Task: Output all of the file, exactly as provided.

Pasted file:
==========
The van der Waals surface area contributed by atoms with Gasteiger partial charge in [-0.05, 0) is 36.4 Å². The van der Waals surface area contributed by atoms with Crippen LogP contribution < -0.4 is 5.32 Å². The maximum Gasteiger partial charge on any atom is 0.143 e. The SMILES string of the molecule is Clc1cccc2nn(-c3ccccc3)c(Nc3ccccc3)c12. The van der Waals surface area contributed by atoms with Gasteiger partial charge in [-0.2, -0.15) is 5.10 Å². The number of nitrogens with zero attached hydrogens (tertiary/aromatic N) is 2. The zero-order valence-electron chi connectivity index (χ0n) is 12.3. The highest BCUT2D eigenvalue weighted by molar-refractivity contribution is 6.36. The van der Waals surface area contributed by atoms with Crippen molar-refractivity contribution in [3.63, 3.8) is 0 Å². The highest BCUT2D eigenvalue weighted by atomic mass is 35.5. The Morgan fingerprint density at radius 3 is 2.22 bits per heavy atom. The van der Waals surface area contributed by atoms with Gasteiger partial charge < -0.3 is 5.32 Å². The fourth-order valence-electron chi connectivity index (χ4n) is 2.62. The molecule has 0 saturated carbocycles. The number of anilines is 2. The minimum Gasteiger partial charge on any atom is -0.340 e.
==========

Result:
The van der Waals surface area contributed by atoms with Gasteiger partial charge in [-0.05, 0) is 36.4 Å². The van der Waals surface area contributed by atoms with Crippen LogP contribution < -0.4 is 5.32 Å². The maximum Gasteiger partial charge on any atom is 0.143 e. The SMILES string of the molecule is Clc1cccc2nn(-c3ccccc3)c(Nc3ccccc3)c12. The van der Waals surface area contributed by atoms with Gasteiger partial charge in [-0.2, -0.15) is 5.10 Å². The number of nitrogens with zero attached hydrogens (tertiary/aromatic N) is 2. The zero-order valence-electron chi connectivity index (χ0n) is 12.3. The highest BCUT2D eigenvalue weighted by molar-refractivity contribution is 6.36. The van der Waals surface area contributed by atoms with Crippen molar-refractivity contribution in [3.63, 3.8) is 0 Å². The highest BCUT2D eigenvalue weighted by atomic mass is 35.5. The Morgan fingerprint density at radius 3 is 2.22 bits per heavy atom. The van der Waals surface area contributed by atoms with Gasteiger partial charge < -0.3 is 5.32 Å². The fourth-order valence-electron chi connectivity index (χ4n) is 2.62. The molecule has 0 saturated carbocycles. The number of anilines is 2. The minimum Gasteiger partial charge on any atom is -0.340 e.